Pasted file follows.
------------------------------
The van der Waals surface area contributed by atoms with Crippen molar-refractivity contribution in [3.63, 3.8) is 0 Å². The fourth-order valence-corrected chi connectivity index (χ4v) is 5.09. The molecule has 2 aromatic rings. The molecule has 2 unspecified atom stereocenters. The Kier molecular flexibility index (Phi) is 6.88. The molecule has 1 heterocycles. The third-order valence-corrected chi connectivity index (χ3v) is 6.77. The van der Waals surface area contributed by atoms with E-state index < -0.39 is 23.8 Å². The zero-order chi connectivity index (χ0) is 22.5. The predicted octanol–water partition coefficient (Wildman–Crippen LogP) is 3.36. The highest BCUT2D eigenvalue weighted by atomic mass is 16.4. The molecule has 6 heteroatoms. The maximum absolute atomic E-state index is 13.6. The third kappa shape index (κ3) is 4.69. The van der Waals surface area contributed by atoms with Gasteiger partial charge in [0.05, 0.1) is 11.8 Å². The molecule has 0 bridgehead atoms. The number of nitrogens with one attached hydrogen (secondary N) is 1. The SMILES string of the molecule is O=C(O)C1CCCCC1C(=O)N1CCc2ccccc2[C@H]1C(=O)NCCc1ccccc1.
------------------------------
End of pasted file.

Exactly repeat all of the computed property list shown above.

The van der Waals surface area contributed by atoms with Crippen molar-refractivity contribution in [3.63, 3.8) is 0 Å². The fourth-order valence-corrected chi connectivity index (χ4v) is 5.09. The molecule has 2 aromatic rings. The molecule has 2 unspecified atom stereocenters. The Kier molecular flexibility index (Phi) is 6.88. The molecule has 1 heterocycles. The third-order valence-corrected chi connectivity index (χ3v) is 6.77. The van der Waals surface area contributed by atoms with E-state index < -0.39 is 23.8 Å². The zero-order chi connectivity index (χ0) is 22.5. The predicted octanol–water partition coefficient (Wildman–Crippen LogP) is 3.36. The highest BCUT2D eigenvalue weighted by atomic mass is 16.4. The molecule has 6 heteroatoms. The maximum absolute atomic E-state index is 13.6. The third kappa shape index (κ3) is 4.69. The van der Waals surface area contributed by atoms with Gasteiger partial charge in [0.05, 0.1) is 11.8 Å². The molecule has 0 bridgehead atoms. The number of nitrogens with one attached hydrogen (secondary N) is 1. The SMILES string of the molecule is O=C(O)C1CCCCC1C(=O)N1CCc2ccccc2[C@H]1C(=O)NCCc1ccccc1.